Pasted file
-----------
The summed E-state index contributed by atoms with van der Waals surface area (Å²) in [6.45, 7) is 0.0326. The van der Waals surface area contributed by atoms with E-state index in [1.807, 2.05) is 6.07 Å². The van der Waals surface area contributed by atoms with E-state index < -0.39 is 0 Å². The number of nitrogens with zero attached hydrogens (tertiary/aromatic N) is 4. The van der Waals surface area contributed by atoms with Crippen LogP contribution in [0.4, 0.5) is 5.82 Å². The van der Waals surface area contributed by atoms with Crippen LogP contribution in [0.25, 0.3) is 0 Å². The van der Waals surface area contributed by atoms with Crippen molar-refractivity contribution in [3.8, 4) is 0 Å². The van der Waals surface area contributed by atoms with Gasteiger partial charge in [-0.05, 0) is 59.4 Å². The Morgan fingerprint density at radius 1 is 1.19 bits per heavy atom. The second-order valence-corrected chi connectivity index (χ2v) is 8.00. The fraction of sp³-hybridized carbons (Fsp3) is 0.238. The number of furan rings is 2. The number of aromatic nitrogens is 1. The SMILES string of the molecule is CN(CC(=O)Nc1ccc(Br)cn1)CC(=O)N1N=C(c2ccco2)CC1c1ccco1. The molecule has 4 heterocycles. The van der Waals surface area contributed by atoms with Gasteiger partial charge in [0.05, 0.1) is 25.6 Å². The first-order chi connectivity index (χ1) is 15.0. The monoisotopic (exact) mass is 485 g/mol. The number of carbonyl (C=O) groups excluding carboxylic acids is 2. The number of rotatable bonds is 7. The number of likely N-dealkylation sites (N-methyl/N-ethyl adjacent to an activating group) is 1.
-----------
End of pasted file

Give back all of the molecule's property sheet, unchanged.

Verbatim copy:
The summed E-state index contributed by atoms with van der Waals surface area (Å²) in [6.45, 7) is 0.0326. The van der Waals surface area contributed by atoms with E-state index in [1.807, 2.05) is 6.07 Å². The van der Waals surface area contributed by atoms with E-state index < -0.39 is 0 Å². The number of nitrogens with zero attached hydrogens (tertiary/aromatic N) is 4. The van der Waals surface area contributed by atoms with Crippen LogP contribution in [0.4, 0.5) is 5.82 Å². The van der Waals surface area contributed by atoms with Crippen LogP contribution in [0.25, 0.3) is 0 Å². The van der Waals surface area contributed by atoms with Crippen molar-refractivity contribution in [3.8, 4) is 0 Å². The van der Waals surface area contributed by atoms with Gasteiger partial charge in [-0.05, 0) is 59.4 Å². The Morgan fingerprint density at radius 1 is 1.19 bits per heavy atom. The second-order valence-corrected chi connectivity index (χ2v) is 8.00. The fraction of sp³-hybridized carbons (Fsp3) is 0.238. The number of furan rings is 2. The number of aromatic nitrogens is 1. The SMILES string of the molecule is CN(CC(=O)Nc1ccc(Br)cn1)CC(=O)N1N=C(c2ccco2)CC1c1ccco1. The molecule has 4 heterocycles. The van der Waals surface area contributed by atoms with Gasteiger partial charge in [0.05, 0.1) is 25.6 Å². The first-order chi connectivity index (χ1) is 15.0. The monoisotopic (exact) mass is 485 g/mol. The number of carbonyl (C=O) groups excluding carboxylic acids is 2. The number of rotatable bonds is 7. The number of likely N-dealkylation sites (N-methyl/N-ethyl adjacent to an activating group) is 1.